At least 28 members of Congress have tested positive for the virus.
More members of Congress have tested positive for COVID-19 or been exposed to the deadly virus within the last week.
At least 28 members of Congress have become infected with the virus since the spring. This number does not include presumed positive cases or members who tested positive for antibodies.
Since Friday, the lawmakers who tested positive or have been exposed to the virus include: Reps. Cheri Bustos, D-Ill.; Tim Walberg, R-Mich.; Mark Pocan, D-Wis.; Don Young, R-Alaska; Debbie Lesko, R-Ariz., Ed Perlmutter, D-Colo.; and Sen. Chuck Grassley, R-Iowa.
Bustos and Walberg both experienced “mild” symptoms, according to statements they posted on Twitter. Young, the oldest member of Congress, was hospitalized over the weekend and is now recovering at home, confirming on Twitter that he is “alive.”
Perlmutter said late Tuesday he had tested positive and was “asymptomatic” and “feeling good.”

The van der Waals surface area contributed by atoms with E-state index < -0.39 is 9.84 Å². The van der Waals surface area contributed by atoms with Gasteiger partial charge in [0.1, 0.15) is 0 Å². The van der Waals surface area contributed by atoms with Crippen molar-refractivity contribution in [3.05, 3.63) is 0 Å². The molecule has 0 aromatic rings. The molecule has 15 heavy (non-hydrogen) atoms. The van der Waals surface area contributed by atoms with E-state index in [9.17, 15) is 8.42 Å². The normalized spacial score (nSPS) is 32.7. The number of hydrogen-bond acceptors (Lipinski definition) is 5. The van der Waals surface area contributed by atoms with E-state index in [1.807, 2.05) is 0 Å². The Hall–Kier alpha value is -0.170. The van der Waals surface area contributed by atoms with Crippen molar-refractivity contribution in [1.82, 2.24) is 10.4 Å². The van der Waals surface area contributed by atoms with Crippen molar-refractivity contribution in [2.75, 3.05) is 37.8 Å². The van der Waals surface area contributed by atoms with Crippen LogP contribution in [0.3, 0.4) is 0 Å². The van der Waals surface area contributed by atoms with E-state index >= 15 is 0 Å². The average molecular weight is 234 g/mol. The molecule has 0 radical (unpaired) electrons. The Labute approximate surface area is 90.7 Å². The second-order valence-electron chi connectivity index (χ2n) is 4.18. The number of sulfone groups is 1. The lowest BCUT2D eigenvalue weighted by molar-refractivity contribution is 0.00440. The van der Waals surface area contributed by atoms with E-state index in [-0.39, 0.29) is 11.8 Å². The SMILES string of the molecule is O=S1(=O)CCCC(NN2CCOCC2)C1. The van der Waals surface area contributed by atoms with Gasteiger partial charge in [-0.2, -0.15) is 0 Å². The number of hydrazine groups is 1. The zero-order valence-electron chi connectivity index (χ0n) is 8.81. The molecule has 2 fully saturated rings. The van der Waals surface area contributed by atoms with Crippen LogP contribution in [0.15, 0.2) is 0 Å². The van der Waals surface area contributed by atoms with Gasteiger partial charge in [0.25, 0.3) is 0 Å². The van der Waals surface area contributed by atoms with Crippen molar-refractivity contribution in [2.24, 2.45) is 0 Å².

Grassley announced in a statement Tuesday that he tested positive, but did not disclose how he was exposed.
Pocan is in quarantine after his mother tested positive for the virus and Lesko is isolating after an aide tested positive for COVID-19.
The additional infections on Capitol Hill come as nearly every state experiences an uptick in cases, filling hospital intensive care units almost to capacity.
Sen. Rob Portman announced Wednesday that he will participate in the Phase 3 clinical trial for Johnson & Johnson’s COVID-19 vaccine, calling vaccine development the “single most important part” of COVID-19 response.
“I look at it as a way I can play a small role in supporting our country’s health care response to this pandemic,” Portman said. “I hope that my announcement today will encourage others to feel confident in participating in vaccine clinical trials being conducted across this country. I also hope it will reassure people about the safety and effectiveness of vaccines once they have gone through the trials and FDA approval process.”
Mask wearing remains a contentious subject on the Senate side, where masks are advised and worn by most members but are not required as they are in the House of Representatives.
Senate Minority Leader Chuck Schumer began his floor remarks Tuesday reminding members to wear a mask at all times on the Senate floor.